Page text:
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October 20, 2020 11:44 am

The Case Against The New York Times

avatar by Jerold Auerbach


A taxi passes by in front of The New York Times head office, Feb. 7, 2013. Photo: Reuters / Carlo Allegri / File.

In familiar laceration mode, the Editorial Board of The New York Times Sunday Review recently (October 18) offered “The Case Against Donald Trump.” Page one (of nine) presented the editors’ indictment litany, familiar to any Times reader: “Lies Anger Corruption Incompetence Chaos Decay.” Columnists cited Trump’s “Unapologetic Corruption,” “Demagogy” and “Fake Populism,” while the editors mourned “A Nation Adrift” amid “An Economy in Tatters,” “A Planet in Peril” and “Women’s Rights Under Attack.” So what else is new at the Times?

One journalist who contributed to the tirade caught my attention: Serge Schmemann, who had become the Times Jerusalem Bureau Chief shortly before the assassination of Prime Minister Yitzhak Rabin in November 1995. Among President Trump’s claimed successes, “dubious at best and illusory at worst,” he wrote, was its Middle East peace plan. For Schmemann it was nothing more than “a bag of gifts for the Israeli right, effectively undermining America’s potential as a mediator with the Palestinians.”

His familiar expression of the Times party line about Israel prompted a review of Schmemann’s coverage of Israel in the mid-1990s. He preposterously blamed Rabin’s assassination on “the bellicose settlers of Hebron” — a favorite Times trope — who “spew the violent religious ideology that fired Yigal Amir,” Rabin’s assassin. But Amir, who grew up in the town of Herzliya, north of Tel Aviv, was not a settler nor did he live in Hebron.

Schmemann was most detached and moderate when reporting Palestinian terrorist attacks. Following the massacre by a suicide bomber that killed 26 Israeli passengers on a Jerusalem bus, he mentioned “Israeli rage and grief” but focused on Prime Minister Shimon Peres’ “tough tone” in a Knesset speech.

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“In the fury of the moment,” Schmemann wrote, Israelis “reverted to their basic instinct: that war against terrorism must be constant and total” — rather, presumably, than occasional and minimal.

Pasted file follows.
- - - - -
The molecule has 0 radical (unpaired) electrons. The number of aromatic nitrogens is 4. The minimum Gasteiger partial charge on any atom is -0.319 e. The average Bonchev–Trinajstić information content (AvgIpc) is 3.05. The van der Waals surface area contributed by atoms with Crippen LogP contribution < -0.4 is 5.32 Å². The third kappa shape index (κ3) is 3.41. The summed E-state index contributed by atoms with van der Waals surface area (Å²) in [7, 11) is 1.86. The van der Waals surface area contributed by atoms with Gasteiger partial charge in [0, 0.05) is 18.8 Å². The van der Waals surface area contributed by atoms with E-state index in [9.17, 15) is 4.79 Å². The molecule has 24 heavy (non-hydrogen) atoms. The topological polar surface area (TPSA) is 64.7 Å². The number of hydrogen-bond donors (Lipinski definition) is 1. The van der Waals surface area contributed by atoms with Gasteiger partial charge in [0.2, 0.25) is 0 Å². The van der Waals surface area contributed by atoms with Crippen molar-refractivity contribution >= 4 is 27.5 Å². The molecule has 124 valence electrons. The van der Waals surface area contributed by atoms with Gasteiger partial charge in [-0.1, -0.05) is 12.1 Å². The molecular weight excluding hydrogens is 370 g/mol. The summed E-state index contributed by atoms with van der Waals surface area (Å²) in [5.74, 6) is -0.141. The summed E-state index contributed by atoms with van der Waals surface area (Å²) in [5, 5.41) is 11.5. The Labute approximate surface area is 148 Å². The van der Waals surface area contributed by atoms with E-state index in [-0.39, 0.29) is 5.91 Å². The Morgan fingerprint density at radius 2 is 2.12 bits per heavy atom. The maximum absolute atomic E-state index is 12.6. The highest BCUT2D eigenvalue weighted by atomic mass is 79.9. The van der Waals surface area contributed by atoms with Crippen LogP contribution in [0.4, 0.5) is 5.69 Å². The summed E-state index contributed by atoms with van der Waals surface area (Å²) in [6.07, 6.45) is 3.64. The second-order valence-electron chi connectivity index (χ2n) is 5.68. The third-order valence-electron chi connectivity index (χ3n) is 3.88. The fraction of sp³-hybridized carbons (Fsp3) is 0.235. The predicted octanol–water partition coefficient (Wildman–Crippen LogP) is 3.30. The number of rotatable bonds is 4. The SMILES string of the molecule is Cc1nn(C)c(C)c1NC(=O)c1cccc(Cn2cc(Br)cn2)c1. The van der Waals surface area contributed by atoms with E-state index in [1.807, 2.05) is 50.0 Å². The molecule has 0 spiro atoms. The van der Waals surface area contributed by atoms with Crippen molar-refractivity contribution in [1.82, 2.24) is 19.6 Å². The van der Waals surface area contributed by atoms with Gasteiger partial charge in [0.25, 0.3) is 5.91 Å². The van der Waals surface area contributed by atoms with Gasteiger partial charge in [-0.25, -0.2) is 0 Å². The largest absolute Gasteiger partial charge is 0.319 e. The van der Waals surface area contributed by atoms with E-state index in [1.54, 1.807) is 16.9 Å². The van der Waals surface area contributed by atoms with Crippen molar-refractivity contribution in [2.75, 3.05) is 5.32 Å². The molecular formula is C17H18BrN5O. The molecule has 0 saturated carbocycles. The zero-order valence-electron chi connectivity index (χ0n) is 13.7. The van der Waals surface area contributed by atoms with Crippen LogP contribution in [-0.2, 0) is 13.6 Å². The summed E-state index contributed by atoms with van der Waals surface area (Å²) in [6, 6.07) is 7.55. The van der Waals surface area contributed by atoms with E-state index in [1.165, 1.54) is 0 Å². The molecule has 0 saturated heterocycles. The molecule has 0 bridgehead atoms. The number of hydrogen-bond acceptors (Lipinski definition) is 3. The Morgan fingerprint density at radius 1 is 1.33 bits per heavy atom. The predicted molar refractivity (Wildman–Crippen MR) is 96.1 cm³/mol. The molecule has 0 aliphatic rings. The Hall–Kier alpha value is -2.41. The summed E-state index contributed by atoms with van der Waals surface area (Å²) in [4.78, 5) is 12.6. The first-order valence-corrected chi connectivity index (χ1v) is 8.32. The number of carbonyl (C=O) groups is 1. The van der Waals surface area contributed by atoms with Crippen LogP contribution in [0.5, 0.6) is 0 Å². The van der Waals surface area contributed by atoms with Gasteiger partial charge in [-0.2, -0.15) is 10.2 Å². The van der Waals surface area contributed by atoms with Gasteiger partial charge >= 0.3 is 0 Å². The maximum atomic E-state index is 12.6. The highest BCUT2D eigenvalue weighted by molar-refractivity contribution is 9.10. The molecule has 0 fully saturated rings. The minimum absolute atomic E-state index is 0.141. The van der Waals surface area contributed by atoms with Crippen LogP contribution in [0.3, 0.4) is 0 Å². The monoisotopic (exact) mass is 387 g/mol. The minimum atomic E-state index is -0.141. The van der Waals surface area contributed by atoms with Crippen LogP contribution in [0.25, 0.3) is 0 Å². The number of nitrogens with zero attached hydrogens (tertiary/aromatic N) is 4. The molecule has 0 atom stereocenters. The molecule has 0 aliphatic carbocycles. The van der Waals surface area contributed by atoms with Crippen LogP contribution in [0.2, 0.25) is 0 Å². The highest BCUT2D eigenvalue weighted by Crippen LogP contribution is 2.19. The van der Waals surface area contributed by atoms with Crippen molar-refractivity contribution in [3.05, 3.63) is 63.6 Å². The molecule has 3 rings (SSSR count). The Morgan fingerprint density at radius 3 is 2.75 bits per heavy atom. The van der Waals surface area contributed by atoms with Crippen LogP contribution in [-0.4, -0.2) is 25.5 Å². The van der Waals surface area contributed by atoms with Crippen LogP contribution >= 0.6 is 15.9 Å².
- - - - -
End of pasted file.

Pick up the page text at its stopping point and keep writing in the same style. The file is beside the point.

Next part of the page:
Although hundreds of Israelis had been murdered in recent Hamas terrorist attacks, Schmemann concluded that “armed struggle was only a small fraction of its activity,” which included “social work, politics, indoctrination.” He wondered whether Hamas was “an irreconcilable enemy of peace that has to be destroyed,” as Israelis insisted, or merely “a political and social movement that … may be enticed to reject its radical fringe?”

The answer came the following day when terrorist attacks on a Jerusalem bus killed 19 passengers. One day later, 13 more Israelis were murdered outside the largest Tel Aviv shopping mall. After a Palestinian terrorist exploded himself at a Passover Seder in a Netanya hotel, murdering 30 Israelis, Schmemann had nothing to say about terrorism or its victims. Even a Times editorial, if belatedly, finally realized that “some Palestinian terrorists are not interested in two states living side by side.” It was hardly a profound insight.

Proof came when Palestinian “gunmen” — not terrorists — killed an Israeli woman (eight months pregnant with her first son) and her four young daughters. Schmemann concluded: “Each side thinks, We are the victims; they are the terrorists.” His preference for moral equivalence between Palestinian terrorists and Israeli victims was a favorite Times trope. Guided by writer and peace activist Amos Oz, who advocated “an end to the occupation,” Schmemann offered “a statement of the obvious: stop the killing, give the Palestinians a state.”

Presenting a bevy of articles raging at President Trump, the Editorial Board predictably concluded that “Donald Trump can’t solve the nation’s most pressing problems because he is the nation’s most pressing problem.” It is also true, however, that The New York Times has long been incapable of understanding Israel as it is: the only democratic state in the Middle East. For decades, as Schmemman’s reporting indicates — and before Schmemman there was Thomas Friedman — The New York Times has had an Israel problem that shows no signs of abating.

Jerold S. Auerbach is the author of Print to Fit: The New York Times, Zionism and Israel 1896-2016, chosen for Mosaic by Ruth Wisse and Martin Kramer as a Best Book for 2019.

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